Culver City has become the latest Los Angeles County jurisdiction to take steps toward increased renter protections.

At a meeting on June 24, the Culver City Council directed staff to draft an ordinance which would place limits on rent increases for 12 months.  The ordinance, which would be modeled after Los Angeles County's Temporary Rent Stabilization Ordinance, is to include the following provisions:

  • A 3% rent increase cap, or other appropriate percentage amount that can be supported by the findings;
  • A rent cap to be retroactive to June 24, 2019, or other appropriate date that can be supported by the findings;
  • Just cause and no fault eviction provisions;
  • A process for landlords to petition for relief from moratorium in certain circumstances; and
  • Relocation assistance of $1,000 and three months’ rent, or other appropriate amount that can be supported by the findings.

The City Council has also asked that staff research the possibility of creating a rental registry requirement for Culver City.  Staff has been directed to present the ordinance to the City Council by August 12, 2019.

"Everyone needs a home, and everyone needs a livelihood. Culver City’s tenants are concerned with runaway costs, stability and predictability, and so are landlords. Their concerns are strikingly similar - even though their 'sides' are different. Our challenge is to bridge that divide, to bring individuals together, and to provide stability for those who depend on housing and those who provide housing. We all want our families to thrive," said Mayor Meghan Sahli-Wells in a statement. "I look forward to a constructive community dialogue while we tackle the humanitarian crisis of homelessness, and the immense challenges of housing affordability and displacement."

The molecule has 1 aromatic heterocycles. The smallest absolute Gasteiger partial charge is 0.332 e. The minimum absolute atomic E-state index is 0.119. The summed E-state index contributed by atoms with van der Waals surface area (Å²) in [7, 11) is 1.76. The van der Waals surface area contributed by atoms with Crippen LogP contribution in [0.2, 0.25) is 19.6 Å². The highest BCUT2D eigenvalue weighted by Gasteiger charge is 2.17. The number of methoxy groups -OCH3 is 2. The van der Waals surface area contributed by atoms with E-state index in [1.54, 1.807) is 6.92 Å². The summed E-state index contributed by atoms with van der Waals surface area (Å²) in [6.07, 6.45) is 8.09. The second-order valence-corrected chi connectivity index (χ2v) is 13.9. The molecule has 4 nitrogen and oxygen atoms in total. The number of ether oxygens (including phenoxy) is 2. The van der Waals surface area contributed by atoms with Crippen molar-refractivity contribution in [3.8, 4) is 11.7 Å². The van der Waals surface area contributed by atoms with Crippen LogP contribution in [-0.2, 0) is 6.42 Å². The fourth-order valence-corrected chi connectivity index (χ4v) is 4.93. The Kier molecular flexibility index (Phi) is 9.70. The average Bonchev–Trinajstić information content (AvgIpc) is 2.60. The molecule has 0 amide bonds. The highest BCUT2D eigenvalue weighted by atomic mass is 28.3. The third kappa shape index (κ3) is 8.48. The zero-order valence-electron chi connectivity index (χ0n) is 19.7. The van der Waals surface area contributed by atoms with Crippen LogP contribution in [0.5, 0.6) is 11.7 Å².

Culver City is following in the footsteps of the nearby City of Inglewood, which recently adopted its own rent control policy.  Inglewood's ordinance, which caps annual rent increases at 5 percent, resulted from rising housing costs associated with the development of a new NFL stadium at the site of the Hollywood Park Racetrack.

Culver City, a longtime hub for the film and television industry, has recently welcomed technology companies that have entered the streaming and content arenas - namely Apple and Amazon.  The arrival of these companies is exacerbating an existing imbalance between jobs and housing in Culver City; LAist reports that although 60,000 people work in Culver City, the city has just 17,500 housing units.